The big change during this time has been the realisation – finally – that the future for the regional media lies in being brilliant at digital content.

In some respects, Enders’ predictions summed up a mood which prevailed once the recession began. There was a sense of fear that this could be the recession which pushed many publications over the edge, and those skeptical about the potential of digital to be a long-term replacement for print found many prepared to listen that now wasn’t the time to start offering up more content for free online when readers should be paying for it.

Those who sought to blame the internet for falling ad revenues and print circulation revenue circled their wagons around print. Understandable, to a point, but in a world where the future depends on spotting future trends, a worry.

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FOI Friday: Food thefts, fights at weddings, the impact of Jimmy Savile, noise abatement notices and the 15-year-old with over 12 speeding points

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4,000 crimes involving food theft in Dundee < Dundee Evening Telegraph

Nearly 4,000 crimes involving food and drink theft have been recorded in Dundee over the last five years.

Figures released through Freedom of Information legislation revealed that there were 3,979 unique cases of stolen food and drink between April 2009 and April 2014 in the city.

An incredible 958 — or almost a quarter — of the crimes involved alcohol being stolen.

The next most common items nicked were meat and confectionery, with 869 and 389 crimes respectively.

Fights and crimes at weddings <Torquay Herald Express

POLICE in Devon and Cornwall were called to tackle violence at SIXTEEN weddings and wakes last year after fighting broke out between guests.

They were called to wakes and weddings in Newton Abbot, Totnes and South Brent among other places.

The most serious incident in Devon and Cornwall happened in Exeter where one person was charged with “wounding with intent” after a fight at a wake.

At another funeral in Barnstaple, two people were arrested and one charged with “assault occasioning actual bodily harm”.

Arrests were also made at a wake in Newton Abbot and a wedding in Totnes although no charges were brought.

Noise abatement notices target the strangest places < Manchester Evening News

A Conservative club and two supermarkets were among 1,000 premises served with noise orders telling them to keep it down.

Little Lever Conservative Club, where regulars go for a game of bowls or bingo, was served a noise abatement notice by Bolton Council last year.

The club, which prides itself on its “fabulous bowling green” and “regular bingo nights”, landed itself in trouble last year for being too loud.

Meanwhile, Manchester council issued an order to Sainsbury’s supermarket, on Whitworth Street, and Salford council issued another to Morrisons, on Trafford Road, after neighbours complained about the noise.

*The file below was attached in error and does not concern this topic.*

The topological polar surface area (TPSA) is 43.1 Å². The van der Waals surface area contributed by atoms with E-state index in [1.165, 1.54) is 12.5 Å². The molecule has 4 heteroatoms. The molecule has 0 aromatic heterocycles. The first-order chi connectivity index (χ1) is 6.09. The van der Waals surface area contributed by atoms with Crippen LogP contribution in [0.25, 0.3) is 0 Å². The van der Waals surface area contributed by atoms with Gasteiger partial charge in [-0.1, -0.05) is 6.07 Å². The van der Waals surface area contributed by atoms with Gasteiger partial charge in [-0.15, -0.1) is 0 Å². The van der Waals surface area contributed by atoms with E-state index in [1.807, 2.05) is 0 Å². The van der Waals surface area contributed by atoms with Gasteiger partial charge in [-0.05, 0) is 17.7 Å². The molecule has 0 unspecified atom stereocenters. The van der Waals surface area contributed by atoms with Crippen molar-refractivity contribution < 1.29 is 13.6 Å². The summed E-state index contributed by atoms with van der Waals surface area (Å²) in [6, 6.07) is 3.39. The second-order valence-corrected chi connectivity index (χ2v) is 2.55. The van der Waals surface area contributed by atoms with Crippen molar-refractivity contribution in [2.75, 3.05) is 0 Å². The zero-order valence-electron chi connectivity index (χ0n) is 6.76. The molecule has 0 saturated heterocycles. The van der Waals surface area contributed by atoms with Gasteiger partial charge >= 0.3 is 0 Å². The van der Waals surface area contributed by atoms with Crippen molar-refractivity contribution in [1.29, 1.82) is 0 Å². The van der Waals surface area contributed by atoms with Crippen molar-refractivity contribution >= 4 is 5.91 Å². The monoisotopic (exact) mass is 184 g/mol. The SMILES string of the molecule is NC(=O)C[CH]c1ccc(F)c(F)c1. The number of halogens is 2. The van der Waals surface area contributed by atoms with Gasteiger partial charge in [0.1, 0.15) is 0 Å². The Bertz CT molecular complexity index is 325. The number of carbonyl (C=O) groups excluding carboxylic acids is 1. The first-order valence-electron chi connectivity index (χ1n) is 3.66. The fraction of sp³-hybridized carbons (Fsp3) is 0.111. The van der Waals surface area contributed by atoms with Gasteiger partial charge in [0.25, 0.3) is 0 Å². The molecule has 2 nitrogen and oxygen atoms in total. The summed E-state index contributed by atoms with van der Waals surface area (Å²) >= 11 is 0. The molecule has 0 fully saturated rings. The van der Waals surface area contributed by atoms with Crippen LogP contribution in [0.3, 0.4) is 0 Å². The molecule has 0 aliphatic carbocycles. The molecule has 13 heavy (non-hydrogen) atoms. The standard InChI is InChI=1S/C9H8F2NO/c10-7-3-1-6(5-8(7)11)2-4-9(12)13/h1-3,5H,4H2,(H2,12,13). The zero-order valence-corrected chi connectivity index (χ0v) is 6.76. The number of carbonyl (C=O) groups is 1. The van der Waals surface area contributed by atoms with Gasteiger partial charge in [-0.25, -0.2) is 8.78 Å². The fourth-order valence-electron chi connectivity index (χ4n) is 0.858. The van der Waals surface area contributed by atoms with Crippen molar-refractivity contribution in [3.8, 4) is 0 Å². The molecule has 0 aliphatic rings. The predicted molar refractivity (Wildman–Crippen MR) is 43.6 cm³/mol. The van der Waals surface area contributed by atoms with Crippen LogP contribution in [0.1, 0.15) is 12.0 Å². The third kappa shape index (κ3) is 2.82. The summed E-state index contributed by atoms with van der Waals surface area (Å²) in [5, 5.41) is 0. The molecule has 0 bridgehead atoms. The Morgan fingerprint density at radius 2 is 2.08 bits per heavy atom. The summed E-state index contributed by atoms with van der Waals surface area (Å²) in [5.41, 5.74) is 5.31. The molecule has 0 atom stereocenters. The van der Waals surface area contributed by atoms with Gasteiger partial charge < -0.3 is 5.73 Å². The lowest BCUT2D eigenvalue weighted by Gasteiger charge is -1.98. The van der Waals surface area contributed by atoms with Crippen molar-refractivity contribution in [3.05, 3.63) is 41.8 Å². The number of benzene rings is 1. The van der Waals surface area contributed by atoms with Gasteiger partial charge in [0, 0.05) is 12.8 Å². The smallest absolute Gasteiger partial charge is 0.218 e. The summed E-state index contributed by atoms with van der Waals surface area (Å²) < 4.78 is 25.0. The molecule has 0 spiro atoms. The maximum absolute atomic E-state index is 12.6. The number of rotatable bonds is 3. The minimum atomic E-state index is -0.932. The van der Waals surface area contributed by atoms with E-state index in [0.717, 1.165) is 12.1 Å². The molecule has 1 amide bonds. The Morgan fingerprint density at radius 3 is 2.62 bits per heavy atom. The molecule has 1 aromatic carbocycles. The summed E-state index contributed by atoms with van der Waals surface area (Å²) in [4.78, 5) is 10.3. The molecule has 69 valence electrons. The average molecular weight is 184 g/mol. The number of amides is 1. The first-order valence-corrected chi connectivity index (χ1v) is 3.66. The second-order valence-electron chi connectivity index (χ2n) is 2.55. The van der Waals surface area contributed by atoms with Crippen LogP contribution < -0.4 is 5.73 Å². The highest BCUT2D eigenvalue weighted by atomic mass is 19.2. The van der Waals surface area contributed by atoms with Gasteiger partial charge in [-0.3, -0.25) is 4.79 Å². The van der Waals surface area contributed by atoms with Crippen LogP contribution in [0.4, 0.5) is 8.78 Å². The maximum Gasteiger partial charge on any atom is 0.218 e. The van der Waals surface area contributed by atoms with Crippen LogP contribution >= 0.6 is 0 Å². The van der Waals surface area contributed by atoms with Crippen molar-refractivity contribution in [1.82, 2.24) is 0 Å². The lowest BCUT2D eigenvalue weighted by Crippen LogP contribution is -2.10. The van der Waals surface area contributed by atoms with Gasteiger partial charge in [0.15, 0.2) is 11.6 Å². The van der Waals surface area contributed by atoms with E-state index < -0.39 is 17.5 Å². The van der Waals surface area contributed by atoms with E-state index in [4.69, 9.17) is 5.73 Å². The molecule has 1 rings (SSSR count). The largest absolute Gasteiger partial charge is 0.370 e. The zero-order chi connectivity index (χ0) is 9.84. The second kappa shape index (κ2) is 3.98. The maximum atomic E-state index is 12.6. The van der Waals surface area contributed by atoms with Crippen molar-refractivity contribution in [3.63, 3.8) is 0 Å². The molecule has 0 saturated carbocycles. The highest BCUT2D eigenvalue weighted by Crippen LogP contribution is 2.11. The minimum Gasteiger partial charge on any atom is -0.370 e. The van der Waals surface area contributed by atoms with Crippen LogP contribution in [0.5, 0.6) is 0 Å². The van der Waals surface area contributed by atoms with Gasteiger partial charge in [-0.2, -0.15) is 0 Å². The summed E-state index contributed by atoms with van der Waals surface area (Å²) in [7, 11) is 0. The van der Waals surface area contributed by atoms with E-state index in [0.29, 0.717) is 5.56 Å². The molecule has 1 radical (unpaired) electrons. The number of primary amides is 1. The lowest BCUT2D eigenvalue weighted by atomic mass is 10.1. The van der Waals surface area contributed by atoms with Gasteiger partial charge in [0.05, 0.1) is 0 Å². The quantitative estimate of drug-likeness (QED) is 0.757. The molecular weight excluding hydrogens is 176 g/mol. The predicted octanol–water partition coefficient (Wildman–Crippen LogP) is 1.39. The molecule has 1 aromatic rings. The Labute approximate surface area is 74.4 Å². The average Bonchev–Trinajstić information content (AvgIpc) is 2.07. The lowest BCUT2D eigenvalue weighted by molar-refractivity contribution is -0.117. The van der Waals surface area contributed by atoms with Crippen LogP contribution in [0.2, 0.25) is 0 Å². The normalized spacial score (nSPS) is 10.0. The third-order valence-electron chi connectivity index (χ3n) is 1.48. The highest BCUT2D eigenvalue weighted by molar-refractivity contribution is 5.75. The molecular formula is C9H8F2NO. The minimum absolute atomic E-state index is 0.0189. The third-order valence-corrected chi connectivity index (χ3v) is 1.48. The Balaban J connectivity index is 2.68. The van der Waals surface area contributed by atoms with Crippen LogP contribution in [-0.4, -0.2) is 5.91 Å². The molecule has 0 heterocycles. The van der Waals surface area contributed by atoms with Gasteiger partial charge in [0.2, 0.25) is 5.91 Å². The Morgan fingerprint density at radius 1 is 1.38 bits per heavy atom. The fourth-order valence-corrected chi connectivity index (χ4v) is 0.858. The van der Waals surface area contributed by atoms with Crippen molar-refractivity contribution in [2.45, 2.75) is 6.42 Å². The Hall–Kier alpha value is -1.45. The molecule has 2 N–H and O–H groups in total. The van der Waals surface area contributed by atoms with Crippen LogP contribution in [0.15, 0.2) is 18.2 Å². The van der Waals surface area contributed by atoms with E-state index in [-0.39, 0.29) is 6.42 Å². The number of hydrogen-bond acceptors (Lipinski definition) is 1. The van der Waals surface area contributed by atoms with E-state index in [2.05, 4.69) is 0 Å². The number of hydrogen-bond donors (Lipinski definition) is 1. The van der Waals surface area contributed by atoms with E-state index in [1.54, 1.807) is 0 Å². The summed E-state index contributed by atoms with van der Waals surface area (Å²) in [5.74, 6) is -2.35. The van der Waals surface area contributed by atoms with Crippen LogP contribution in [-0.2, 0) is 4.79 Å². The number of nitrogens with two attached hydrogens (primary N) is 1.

Nearly 1,000 noise abatement notices have been served by Greater Manchester’s councils over the last three years.

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FOI Friday: Saying sorry to dodge court, parents smacking children, arsonists wanting to work in schools and the safety of bail hostels

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Saying sorry to get away with violent crimes < Eastern Daily Press

Fears over the misuse of restorative justice measures have been raised after the revelation that Norfolk Police have used informal agreements to deal with more than 7,000 crimes since 2010 – including almost 3,000 violent offences.

The measures can be used by officers instead of prosecutions and can include an apology or compensation to the victim. The resolutions were introduced in order to cut down on police red tape, and prevent the criminalisation of young people.

Figures gained following a Freedom of Information request by the EDP show “community resolutions” – which involve the victims of crime – have been used in 4,362 cases since 2010, and “extended professional judgement” – which are settled just by officers – 3,205 times in the same period.

People reported to the police for smacking their own children < Exeter Express and Echo

More than 100 parents across Devon and Cornwall have been reported to the police for smacking their child over the last five years.

Figures released following a Freedom of Information Act request reveal a dramatic rise in the number of smacking reports last year, up from 17 in 2012 to 43 in 2013.

Devon and Cornwall Police say this spike could be due to “enhanced awareness” of the issues surrounding smacking.

A search of the force’s database revealed 108 crime logs relating to a biological parent smacking a child aged 17 or under between January 2009 and February 2014.

Thieves and arsonists caught applying for jobs in schools < The Lincolnite

Theft, assault on a child, arson and assault with bodily harm were among the crimes flagged up by Disclosure and Barring Service checks (DBS) on people applying to work in Lincoln schools.

According to data obtained through a Freedom of Information Request by The Lincolnite, a total of 85 convictions, cautions, warnings and reprimands were highlighted by DBS checks requested by Lincoln schools in the last four years.

The crimes recorded on the Police National Computer (PNC) were released on certificates where individuals applied for jobs at educational institutions in the postal areas LN1 to LN6.